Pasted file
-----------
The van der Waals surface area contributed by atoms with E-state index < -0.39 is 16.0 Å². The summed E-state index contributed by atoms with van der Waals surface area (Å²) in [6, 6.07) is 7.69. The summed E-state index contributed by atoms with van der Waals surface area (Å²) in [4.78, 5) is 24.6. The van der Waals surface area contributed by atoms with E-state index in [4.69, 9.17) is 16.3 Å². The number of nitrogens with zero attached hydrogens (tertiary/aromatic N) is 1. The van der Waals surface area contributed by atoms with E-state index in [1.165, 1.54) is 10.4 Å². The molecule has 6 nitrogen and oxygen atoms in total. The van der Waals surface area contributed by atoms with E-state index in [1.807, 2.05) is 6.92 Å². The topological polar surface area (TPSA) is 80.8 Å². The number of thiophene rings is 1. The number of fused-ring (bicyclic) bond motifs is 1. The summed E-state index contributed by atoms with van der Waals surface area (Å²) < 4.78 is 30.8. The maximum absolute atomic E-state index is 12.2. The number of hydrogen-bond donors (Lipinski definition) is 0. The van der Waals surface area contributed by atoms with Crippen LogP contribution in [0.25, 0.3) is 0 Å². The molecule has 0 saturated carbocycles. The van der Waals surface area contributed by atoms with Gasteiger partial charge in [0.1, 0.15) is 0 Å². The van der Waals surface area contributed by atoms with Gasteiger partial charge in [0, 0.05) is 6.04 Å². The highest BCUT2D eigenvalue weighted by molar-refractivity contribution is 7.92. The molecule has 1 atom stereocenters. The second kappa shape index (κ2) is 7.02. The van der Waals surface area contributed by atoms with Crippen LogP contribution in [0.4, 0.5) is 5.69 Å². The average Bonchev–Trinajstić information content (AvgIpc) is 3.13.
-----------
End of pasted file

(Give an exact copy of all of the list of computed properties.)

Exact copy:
The van der Waals surface area contributed by atoms with E-state index < -0.39 is 16.0 Å². The summed E-state index contributed by atoms with van der Waals surface area (Å²) in [6, 6.07) is 7.69. The summed E-state index contributed by atoms with van der Waals surface area (Å²) in [4.78, 5) is 24.6. The van der Waals surface area contributed by atoms with E-state index in [4.69, 9.17) is 16.3 Å². The number of nitrogens with zero attached hydrogens (tertiary/aromatic N) is 1. The van der Waals surface area contributed by atoms with E-state index in [1.165, 1.54) is 10.4 Å². The molecule has 6 nitrogen and oxygen atoms in total. The van der Waals surface area contributed by atoms with E-state index in [1.807, 2.05) is 6.92 Å². The topological polar surface area (TPSA) is 80.8 Å². The number of thiophene rings is 1. The number of fused-ring (bicyclic) bond motifs is 1. The summed E-state index contributed by atoms with van der Waals surface area (Å²) < 4.78 is 30.8. The maximum absolute atomic E-state index is 12.2. The number of hydrogen-bond donors (Lipinski definition) is 0. The van der Waals surface area contributed by atoms with Crippen LogP contribution in [0.25, 0.3) is 0 Å². The molecule has 0 saturated carbocycles. The van der Waals surface area contributed by atoms with Gasteiger partial charge in [0.1, 0.15) is 0 Å². The van der Waals surface area contributed by atoms with Gasteiger partial charge in [0, 0.05) is 6.04 Å². The highest BCUT2D eigenvalue weighted by molar-refractivity contribution is 7.92. The molecule has 1 atom stereocenters. The second kappa shape index (κ2) is 7.02. The van der Waals surface area contributed by atoms with Crippen LogP contribution in [0.4, 0.5) is 5.69 Å². The average Bonchev–Trinajstić information content (AvgIpc) is 3.13.